I measured the distance between the 2 liter bottles I “planted” next to my tomato plants and put holes in a regular hose where each bottle would be. Using Rain Drip (watering system) attachments (the ones that are sharp on both ends and allow the water to flow through) I put holes in a regular hose where the holes lined up with one of the buried bottles, put the Rain Drip attachments into the holes and added 1/4″ tubing to the other end of the attachment. I measured 1/4″ tubing to make it long enough to go from the hose into the buried 2 liter bottle plus a few inches to stuff into the bottle so the water pressure wouldn’t push them out. Next, I put one piece tubing into the bottle. Now, all I have to do is turn on my faucet and all the bottles are filled automatically…no need to try and fill each bottle individually.

  8. Cami jones April 11, 2016 at 7:23 am

    You can also fill up a shallow wadding pool. Set your potted plants in them for a few days while your out of town.

  9. Jen Y March 11, 2016 at 9:20 am

    You don’t need the plant nanny tops to water with a bottle this way. You do have to use a little coordination but if you quickly turn the filled bottle upside down & stick it into your soil, it will seep out slowly without the cap. I do this all the time to keep from having to water more than once a day in our very hot summers.

    1. Kathy Woodard March 18, 2016 at 8:36 am

      We agree Jen, we do the same!

  10. Mary September 9, 2015 at 4:46 pm

    I am having trouble with number 2. I am doing milk crate planters lines with thick felt and a bottle in the middle. I’ve mixed compost, potting soil a little bit of clay. The holes end about an inch from the bottom and there’s another 2 inches of dirt under the bottle.
    My problem is the water just leaks right out.
    I’ve tried a new bottle and punched holes with a sewing needle and packed the dirt very tightly around the bottle. Still leaks :(


    1. Kathy Woodard September 17, 2015 at 9:04 am

      Hi Mary,
      Im a little confused… The idea is to have the water leak out and keep the soil evenly moist… Once the soil is saturated with water, the water will seep out of the bottle slower because it has nothing to absorb it… Does that make sense? Are you doing the milk crates as temporary planters?

  11. Adriana August 22, 2015 at 8:42 am

    I stumble upon these great ideas just on time for my trip! Love them! (also love your appreciation for argentinian wine!)

  12. Avril April 9, 2015 at 8:03 am

    I just wander if a bottle with the top pierced won’t work……still sticking it into the soil upside down..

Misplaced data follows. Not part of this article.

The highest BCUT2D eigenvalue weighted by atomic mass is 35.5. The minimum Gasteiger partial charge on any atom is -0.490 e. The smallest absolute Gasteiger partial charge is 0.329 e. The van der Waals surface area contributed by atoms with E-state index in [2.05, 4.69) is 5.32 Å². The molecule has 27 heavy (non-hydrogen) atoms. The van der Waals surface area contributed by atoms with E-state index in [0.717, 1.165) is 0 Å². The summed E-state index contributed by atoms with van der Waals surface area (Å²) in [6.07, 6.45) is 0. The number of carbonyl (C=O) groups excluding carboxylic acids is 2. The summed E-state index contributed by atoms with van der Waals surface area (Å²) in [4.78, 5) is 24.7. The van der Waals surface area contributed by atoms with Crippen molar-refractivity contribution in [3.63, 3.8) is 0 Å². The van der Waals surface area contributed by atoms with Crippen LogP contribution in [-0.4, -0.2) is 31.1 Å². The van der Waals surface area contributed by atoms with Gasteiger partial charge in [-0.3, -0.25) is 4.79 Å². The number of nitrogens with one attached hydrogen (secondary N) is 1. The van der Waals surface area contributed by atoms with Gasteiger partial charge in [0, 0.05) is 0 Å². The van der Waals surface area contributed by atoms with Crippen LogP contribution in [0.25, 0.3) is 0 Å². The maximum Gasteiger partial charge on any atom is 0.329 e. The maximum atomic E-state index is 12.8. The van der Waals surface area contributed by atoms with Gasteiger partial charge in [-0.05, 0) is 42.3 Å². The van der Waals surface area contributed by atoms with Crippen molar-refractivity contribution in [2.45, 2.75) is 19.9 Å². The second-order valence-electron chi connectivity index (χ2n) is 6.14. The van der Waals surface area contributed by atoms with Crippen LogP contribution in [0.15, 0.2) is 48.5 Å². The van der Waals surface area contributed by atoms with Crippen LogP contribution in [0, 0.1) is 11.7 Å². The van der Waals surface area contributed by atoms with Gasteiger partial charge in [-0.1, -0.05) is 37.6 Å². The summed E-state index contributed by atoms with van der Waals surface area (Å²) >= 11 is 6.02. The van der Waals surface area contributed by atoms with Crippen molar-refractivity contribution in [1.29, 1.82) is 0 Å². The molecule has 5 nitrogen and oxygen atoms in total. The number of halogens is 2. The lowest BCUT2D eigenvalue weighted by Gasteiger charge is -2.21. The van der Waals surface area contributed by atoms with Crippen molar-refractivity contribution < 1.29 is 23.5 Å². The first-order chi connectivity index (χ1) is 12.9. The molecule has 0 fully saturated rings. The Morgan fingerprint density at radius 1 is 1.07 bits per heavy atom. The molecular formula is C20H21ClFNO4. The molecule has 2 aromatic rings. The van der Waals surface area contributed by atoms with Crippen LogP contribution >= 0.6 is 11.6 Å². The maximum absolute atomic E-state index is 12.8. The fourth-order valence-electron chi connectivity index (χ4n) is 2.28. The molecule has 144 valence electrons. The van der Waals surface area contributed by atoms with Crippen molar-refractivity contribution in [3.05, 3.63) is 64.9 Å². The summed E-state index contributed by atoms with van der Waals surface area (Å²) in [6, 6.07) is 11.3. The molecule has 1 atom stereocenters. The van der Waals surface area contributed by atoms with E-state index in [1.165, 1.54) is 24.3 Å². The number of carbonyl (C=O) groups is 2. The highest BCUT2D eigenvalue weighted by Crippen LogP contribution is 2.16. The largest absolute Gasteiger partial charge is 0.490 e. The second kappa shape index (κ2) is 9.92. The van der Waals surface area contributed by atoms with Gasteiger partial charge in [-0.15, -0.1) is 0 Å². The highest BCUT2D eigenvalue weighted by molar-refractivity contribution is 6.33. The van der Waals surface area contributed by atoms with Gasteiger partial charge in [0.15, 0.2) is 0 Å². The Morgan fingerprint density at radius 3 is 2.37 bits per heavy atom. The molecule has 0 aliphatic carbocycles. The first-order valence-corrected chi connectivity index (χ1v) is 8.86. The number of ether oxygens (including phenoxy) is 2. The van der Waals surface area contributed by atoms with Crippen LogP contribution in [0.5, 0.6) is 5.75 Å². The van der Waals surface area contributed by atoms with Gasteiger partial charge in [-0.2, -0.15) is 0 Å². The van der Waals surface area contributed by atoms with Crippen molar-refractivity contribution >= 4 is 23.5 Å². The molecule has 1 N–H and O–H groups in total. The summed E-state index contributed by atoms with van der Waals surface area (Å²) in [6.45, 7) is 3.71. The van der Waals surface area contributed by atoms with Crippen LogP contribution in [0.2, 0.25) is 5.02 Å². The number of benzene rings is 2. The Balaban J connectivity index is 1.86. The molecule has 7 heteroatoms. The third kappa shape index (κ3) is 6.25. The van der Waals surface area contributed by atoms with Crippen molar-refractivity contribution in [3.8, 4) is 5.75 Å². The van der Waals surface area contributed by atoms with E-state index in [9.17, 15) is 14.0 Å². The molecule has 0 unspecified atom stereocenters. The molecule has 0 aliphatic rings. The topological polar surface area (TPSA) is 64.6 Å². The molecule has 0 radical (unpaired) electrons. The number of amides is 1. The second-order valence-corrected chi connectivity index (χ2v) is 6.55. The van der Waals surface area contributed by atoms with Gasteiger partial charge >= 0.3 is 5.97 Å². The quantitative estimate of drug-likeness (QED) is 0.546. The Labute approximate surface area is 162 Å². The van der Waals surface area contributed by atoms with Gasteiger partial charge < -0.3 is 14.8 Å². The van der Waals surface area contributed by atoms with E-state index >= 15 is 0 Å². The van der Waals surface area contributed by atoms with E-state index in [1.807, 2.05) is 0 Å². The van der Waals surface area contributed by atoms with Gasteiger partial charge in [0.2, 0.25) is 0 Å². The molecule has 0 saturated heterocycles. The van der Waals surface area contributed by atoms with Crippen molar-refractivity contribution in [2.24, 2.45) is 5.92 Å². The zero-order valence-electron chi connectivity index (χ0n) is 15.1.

1. Kathy Woodard April 10, 2015 at 8:06 am

      I have seen people use pop bottles with holes pieced in the top as well!

  13. Sherri Winter March 13, 2015 at 12:48 pm

    I have some orchids that I need to water slowly. Those Plant nanny things look great! Where could I find some of these?

    1. Kathy Woodard March 16, 2015 at 8:36 am

      You can find them in most nurseries now, I even saw them last spring at Home Depot!

  14. james March 9, 2015 at 6:13 pm

    how long does it take for the water to be completely gone?

    1. Kathy Woodard March 12, 2015 at 12:14 pm

      It depends on weather, humidity, etc… Ours lasted for 3-4 days…

  15. Annette September 15, 2014 at 10:37 am

    I love the idea but what keeps the water from coming out so fast when you turn the bottle upside down?

    1. Kathy Woodard September 23, 2014 at 11:11 am

      You just do it quickly… not much drips out by the time you get it into the soil, then the natural resistance of the soil slows the emptying of the water… Try it, it really works!

  16. Gloria June 26, 2014 at 2:27 pm

    I really appreciate the wine bottle watering tip – tomorrow we are leaving for a week and up till now have been worried about my several pots of beautiful geraniums which are under the hot sun every afternoon. I have enough wine bottles to hopefully remedy my watering concerns, let’s hope the neighbors don’t notice! Thanks! Gloria

    1. Kathy Woodard June 26, 2014 at 4:43 pm

      We use it every summer… and if they do, invite them over when you get back for a wine party! They won’t care after that! :)

  17. vera costa March 21, 2014 at 12:12 pm

    Love the ideas (and the argentinean Quara). Will try that this summer


Leave A Comment

Your email address will not be published. Required fields are marked *

This site uses Akismet to reduce spam. Learn how your comment data is processed.